The shooting at the Makarov Yuzhny Machine-Building Plant in Dnipro was shocking and lethal. A young conscript had suddenly opened fire with his army issue AK-47 rifle, killing five soldiers and injuring five others.
The gunman, 21-year-old Artem Ryabchuk, fled. He was arrested a few hours later. The motives for his actions were not clear, say the authorities. Ukraine’s deputy interior minister, Anton Gerashchenko, announced that investigators would examine how the conscript passed a medical commission allowing him access to weapons.
But there was immediate traffic on social media from people who had apparently seen “proof” that the young man was a Russian agent. Some asserted that this was the first mission in a murder campaign which will follow.
That kind of reaction in the social media is perhaps unsurprising in the current uncertain and volatile scenario, with daily warnings of impending war.
But the narrative of a “hidden hand” sowing violence and discord, creating a “provocation” has been very much present throughout the Maidan protests of 2014, the separatist war which followed, and the outbreaks of strife which have taken place subsequently.
American and British officials have held in the current confrontation that the Russians will stage “false flag” attacks to justify military action. This theme has now been turned around and taken up with gusto by the Russians: in some blogs, but also in the mainstream media.
The disinformation campaign has gained rapid traction. Semyon Pegov, a blogger with 179,000 followers on the WarGonzo site, on the messaging service Telegram, has “revealed” that 150 members of British Special Forces have arrived for action at Kramatorsk in the Donbas.
“British specialists arrived at the military airport about a week ago, local residents often see them in the city, the British do not hide their affiliation,” I have reported: “We’ve received intelligence accounts that Ukraine is training special groups. There are six of them. The British are directly involved with them as instructors.”
Mr Pegov went on to “expose” the incendiary activities of perfidious Albion, with his material now being picked up by the Russian broadcaster RT. The UK undercover troops were, he said, planning to sabotage social facilities and chemical plants in the separatist republics of Donetsk and Luhansk.
The operation, as described, would be somewhat convoluted. The British would carry out the attacks, according to an RT report, disguising themselves as Russian Spetznaz (Special Forces), film themselves, and then disseminate the footage while a separatist defector, in reality an actor, would tell the western media that the Russians had carried out the “provocation”.
Another website, Red Spring, saw Recep Tayyep Erdogan as one of the orchestrators of the secret war. Turkish secret agents, it says, as well as the UK troops, are part of the clandestine mission.
The Turks are very much in the Kremlin’s crosshairs at present. Ankara has sold TB2 drones to Kiev and there is a deal for their production in Ukraine. The drones, which had been highly effective for Azerbaijan in its war against Moscow’s ally, Armenia, have already been used by the Ukrainians in the Donbas to destroy artillery of the separatist forces.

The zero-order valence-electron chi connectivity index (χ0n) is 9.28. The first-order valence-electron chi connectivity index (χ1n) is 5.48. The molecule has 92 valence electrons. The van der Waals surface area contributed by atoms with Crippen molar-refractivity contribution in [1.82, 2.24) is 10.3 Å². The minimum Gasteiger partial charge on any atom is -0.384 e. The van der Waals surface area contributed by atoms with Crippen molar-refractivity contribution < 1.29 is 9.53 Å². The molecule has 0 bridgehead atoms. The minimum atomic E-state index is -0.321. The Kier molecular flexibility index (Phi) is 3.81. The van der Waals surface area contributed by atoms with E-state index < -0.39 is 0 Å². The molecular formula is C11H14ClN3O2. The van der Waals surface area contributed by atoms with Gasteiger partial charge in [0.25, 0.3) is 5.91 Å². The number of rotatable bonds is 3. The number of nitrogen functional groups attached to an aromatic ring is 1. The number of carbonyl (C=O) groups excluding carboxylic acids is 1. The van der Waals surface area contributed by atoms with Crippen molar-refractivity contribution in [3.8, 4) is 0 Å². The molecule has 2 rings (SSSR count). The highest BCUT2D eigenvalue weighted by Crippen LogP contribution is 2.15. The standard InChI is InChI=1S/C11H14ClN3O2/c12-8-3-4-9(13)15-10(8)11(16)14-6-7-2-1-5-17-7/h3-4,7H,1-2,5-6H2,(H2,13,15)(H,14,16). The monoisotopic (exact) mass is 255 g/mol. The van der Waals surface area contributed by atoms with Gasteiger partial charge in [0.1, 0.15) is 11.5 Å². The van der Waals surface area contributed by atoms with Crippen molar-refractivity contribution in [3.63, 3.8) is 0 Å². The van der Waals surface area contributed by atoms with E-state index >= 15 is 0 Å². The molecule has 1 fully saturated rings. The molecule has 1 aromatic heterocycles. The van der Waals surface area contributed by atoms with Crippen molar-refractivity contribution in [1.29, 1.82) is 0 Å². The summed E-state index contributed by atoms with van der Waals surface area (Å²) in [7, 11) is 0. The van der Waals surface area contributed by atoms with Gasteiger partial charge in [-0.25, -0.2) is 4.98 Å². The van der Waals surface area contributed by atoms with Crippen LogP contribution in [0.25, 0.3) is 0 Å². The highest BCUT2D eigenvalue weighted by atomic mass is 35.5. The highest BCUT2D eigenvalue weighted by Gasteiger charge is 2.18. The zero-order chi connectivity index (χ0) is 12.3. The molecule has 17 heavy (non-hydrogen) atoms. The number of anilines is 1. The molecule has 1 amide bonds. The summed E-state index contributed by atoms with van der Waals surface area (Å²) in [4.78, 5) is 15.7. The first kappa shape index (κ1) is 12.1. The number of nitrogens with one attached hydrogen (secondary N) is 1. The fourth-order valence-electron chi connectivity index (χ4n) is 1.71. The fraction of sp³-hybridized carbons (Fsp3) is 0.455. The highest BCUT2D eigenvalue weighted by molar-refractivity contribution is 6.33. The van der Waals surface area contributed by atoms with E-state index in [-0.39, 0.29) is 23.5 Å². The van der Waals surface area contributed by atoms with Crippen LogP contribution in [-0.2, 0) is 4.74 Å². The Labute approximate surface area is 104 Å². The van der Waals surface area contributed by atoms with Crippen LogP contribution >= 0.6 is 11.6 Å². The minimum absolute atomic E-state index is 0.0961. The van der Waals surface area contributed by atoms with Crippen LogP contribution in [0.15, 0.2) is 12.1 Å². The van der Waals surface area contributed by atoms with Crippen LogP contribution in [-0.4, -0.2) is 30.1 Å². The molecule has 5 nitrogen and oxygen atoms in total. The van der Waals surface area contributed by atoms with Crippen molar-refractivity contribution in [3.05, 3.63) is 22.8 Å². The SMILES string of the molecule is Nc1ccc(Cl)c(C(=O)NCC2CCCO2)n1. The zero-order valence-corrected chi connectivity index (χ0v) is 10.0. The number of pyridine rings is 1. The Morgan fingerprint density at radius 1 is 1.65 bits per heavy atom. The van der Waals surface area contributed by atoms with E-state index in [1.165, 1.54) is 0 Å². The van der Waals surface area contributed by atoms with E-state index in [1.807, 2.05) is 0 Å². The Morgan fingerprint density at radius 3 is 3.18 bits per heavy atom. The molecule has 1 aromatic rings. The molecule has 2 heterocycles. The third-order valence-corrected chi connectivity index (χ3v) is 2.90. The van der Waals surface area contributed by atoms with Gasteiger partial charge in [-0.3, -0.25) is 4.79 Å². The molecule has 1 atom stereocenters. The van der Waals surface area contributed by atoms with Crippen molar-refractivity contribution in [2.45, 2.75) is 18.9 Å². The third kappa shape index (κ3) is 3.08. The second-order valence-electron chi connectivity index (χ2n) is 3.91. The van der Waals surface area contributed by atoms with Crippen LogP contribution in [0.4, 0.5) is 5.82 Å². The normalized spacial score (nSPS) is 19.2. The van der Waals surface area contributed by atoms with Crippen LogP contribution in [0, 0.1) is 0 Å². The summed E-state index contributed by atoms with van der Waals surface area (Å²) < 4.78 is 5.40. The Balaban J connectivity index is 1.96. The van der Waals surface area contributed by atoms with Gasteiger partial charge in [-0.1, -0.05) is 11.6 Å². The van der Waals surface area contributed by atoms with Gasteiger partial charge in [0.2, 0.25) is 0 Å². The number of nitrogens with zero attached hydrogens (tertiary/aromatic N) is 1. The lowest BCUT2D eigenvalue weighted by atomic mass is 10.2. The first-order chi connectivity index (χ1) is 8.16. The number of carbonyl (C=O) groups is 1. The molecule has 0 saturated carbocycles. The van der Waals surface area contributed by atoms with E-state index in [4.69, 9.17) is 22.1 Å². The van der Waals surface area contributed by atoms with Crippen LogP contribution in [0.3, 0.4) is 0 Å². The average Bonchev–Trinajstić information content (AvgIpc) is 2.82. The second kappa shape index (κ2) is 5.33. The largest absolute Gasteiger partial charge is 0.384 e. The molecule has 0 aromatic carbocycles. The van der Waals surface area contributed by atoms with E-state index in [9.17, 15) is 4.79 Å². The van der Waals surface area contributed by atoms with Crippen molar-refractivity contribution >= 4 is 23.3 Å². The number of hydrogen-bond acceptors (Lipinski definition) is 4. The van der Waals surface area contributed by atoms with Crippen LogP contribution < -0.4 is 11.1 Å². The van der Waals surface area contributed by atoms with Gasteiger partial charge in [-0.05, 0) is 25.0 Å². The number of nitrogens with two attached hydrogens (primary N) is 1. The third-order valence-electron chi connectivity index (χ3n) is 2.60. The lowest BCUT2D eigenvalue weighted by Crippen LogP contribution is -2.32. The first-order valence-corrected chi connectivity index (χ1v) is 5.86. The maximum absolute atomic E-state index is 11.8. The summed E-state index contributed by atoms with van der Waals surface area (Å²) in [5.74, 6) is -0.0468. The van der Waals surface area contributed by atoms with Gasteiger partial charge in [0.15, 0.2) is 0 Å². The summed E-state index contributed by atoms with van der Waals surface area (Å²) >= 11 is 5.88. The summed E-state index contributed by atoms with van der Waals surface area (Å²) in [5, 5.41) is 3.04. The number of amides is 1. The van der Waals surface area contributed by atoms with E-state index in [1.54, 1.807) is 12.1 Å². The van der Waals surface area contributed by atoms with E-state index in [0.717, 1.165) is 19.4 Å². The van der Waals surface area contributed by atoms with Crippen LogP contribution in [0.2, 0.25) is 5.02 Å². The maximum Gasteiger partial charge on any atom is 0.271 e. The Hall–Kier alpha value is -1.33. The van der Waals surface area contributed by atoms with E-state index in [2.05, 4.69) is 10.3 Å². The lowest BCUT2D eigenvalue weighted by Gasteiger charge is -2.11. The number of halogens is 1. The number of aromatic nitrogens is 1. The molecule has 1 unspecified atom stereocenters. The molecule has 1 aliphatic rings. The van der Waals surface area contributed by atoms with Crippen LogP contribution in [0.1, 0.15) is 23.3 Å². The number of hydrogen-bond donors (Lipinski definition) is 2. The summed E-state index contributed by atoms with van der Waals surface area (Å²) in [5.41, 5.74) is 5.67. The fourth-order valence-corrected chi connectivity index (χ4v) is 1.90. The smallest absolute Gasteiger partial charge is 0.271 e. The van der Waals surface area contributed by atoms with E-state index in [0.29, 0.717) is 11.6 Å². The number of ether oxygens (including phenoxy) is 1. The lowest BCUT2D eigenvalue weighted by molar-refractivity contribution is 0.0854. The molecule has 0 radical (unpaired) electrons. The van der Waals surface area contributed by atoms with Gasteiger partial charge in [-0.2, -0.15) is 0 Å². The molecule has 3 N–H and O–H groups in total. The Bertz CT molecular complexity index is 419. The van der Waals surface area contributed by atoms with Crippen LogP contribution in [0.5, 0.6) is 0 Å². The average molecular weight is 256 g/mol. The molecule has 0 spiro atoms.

The tales of a British role in the clandestine conflict are perhaps, at least partly, due to British ministers, and parts of the media, repeatedly declaring that “British troops have been sent to the Ukraine”.
In reality, a small number of soldiers are here to train Ukrainian forces, including in the use of the 2,000 short-range missiles, NLAW (next generation light anti-tank weapon) which Britain has sent to Ukraine – something for which Ukrainians are genuinely grateful in their hour of need.
This, however, is not the only time that the role of “secret” UK forces have appeared in Ukraine’s conflict. One example from the past was six years ago, at the town of Andrievka, in the Donbas, when I was told with great certainty that British snipers had been at work against separatist fighters.
“The snipers on that hill were British. People have seen them. You could tell by their uniforms,” said a local man, Vitali Nelovich. “They were by the television tower. But even before they were stationed, there were others who came by helicopter. They were very dark-skinned”.
Another, Alexei Viktorovich was also adamant: “The dark-skinned men were very professional, I was in the army myself, so I could tell. They didn’t stay long, flew in and flew out.”
The dark skins of the men, the two men held, were obviously legacies of the British empire.
Incriminating evidence produced to prove British involvement was a combat jacket with a Union Jack on the sleeve, along with a panther’s head badge, something I recalled seeing while covering Operation Panther’s Claw in Helmand in Afghanistan in 2009.
“What is this? How do you explain this?” sued a separatist fighter. I pointed out that one of his comrades was wearing a Manchester United shirt, and asked them to consider whether a hired gun was really likely to be wearing his national colours. The combat jacket had somehow, I suggested, ended up there after a long journey through army surplus stores.
The same combat jacket, however, appeared later on a YouTube video. A man in balaclava displaying it exclaimed: “Look at this chevron, a white lion!” Another man corrected him: “No, it’s a panther, an English panther.” The first man continued: “Yes, that’s right, English panthers; they are very close to the [Ukrainian] nationalists. They are very well trained. They came to kill us, but don’t worry, we will protect the public.”
George Holan is chief editor at Plainsmen Post and has articles published in many notable publications in the last decade.